This is a probabilistic stat that tells us whether to reject the hypothesis that any 2 events are correlated. In our case non-rejection is pretty strong evidence of correlation (practically speaking we checked and it works)[2][3]

So now all we have to do is check every time a search phrase cross-occurs with a conversion event. We have a simple Big Data technique for that, which is a bit of tensor math. If A = a matrix of users in rows and all observed conversion-ids in columns (this could be products purchased, videos viewed, pages visited%mdash;depending on the conversion type) and B = a matrix of those same users in rows and all observed search phrases in columns then


yields a matrix of all cross-occurrences of conversion-ids in rows and search phrases in columns. For every non-zero element of the matrix we apply the LLR to test for correlation. If there is a low confidence of correlation we toss the useless data, it is not very likely to have been a real factor in the user converting on the row.

For example if a conversion is a purchase, then the rows will correspond to product-ids and reading along the row for the product will be elements (search phrases) that likely led to the product being purchased. Converting the ordinality of the rows and columns back into something readable it will look like this:


Augmented Search

In this simple example we see that a search of "24" led to more purchases of the DVDs than the song list or the music. This is logical; if you were a fan, the word "24" in American vernacular was synonymous with the series for a time. If we only had words in the text of the descriptions we'd have no way to direct people to the most popular destination—now all we have to do is add those popular phrases to the product descriptions as an index field and re-index. Et voila, "Augmented Search". Here we define augmented search as an index with extra terms attached that led to conversions by a significant number of people.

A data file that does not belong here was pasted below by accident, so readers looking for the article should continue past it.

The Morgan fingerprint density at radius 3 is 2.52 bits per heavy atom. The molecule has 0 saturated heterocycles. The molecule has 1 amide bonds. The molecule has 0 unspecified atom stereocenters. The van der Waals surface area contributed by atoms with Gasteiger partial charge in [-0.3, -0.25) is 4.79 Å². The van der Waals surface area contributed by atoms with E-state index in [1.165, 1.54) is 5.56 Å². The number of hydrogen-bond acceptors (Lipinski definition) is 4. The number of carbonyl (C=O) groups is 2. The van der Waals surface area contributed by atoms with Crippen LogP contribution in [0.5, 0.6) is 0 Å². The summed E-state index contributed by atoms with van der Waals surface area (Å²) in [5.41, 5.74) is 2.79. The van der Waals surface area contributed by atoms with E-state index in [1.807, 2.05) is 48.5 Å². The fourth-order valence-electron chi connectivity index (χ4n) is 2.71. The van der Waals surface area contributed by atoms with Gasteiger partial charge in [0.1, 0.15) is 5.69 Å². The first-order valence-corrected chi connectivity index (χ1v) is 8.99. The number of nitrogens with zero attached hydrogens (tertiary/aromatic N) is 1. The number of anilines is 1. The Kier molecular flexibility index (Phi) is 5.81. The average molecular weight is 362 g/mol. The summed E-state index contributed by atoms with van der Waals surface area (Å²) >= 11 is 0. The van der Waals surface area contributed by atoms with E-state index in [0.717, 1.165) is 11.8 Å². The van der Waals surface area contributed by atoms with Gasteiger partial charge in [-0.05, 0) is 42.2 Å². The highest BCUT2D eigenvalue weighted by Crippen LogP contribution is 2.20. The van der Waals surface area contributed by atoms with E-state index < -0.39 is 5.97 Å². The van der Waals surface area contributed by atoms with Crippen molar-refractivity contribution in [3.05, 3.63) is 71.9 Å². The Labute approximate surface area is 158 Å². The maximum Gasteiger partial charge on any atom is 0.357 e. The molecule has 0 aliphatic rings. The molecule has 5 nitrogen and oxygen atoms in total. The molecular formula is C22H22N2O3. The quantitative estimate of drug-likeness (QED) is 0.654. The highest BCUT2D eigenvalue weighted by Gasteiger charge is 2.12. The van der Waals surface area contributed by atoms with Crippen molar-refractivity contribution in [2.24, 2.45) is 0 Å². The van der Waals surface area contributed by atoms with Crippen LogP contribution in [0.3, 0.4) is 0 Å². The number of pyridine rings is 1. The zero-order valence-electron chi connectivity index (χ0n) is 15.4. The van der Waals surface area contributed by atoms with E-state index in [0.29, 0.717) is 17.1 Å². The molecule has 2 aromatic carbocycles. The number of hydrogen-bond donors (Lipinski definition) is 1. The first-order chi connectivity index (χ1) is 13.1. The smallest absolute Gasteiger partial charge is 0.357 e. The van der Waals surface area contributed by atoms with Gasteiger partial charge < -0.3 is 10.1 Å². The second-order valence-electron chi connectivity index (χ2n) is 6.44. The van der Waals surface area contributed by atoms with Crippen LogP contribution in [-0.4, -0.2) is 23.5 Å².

But this is not Personalized, no need to stop there...

Personalized Search

We start with Augmented Search but we can also add other behavioral data to index augmenting fields. Notice that using the above definition of A as user rows by conversion columns we get


which tells us which conversions are correlated with other conversions. Now we know that people who bought "24 Season 1-4" also bought "24 Season 5" so if we augment the index for product "24 Season 5" with the other seasons we'll have a way to personalize. We need to bring in behavioral information about the user doing the search, like the Google guys did. If we know that the user searches for "24" and bought "24 Season 4", we send in the phrase "24" to the phrases-field (from Augmented Search) but we now bring in user history to send as a query to the purchases-field. The result will be anything with the phrase "24" boosted if it also has "24" in the phrases-field and product-id for "24 Season 4" in the purchases-field. To put that another way we are combining the search terms typed in to the search box and user history of purchases to get results for search. We are using a search engine almost like a recommender.

We now have happier customers and more sales.


The math goes on. We can apply the same technique with almost anything known about the user - genders, locations, category-preferences, genre-preferences, pageviews, and so-on. All that data can be used to provide better customer experience and more conversions. Contact us today to learn more about how you can setup the Personalized Search Engine for your application.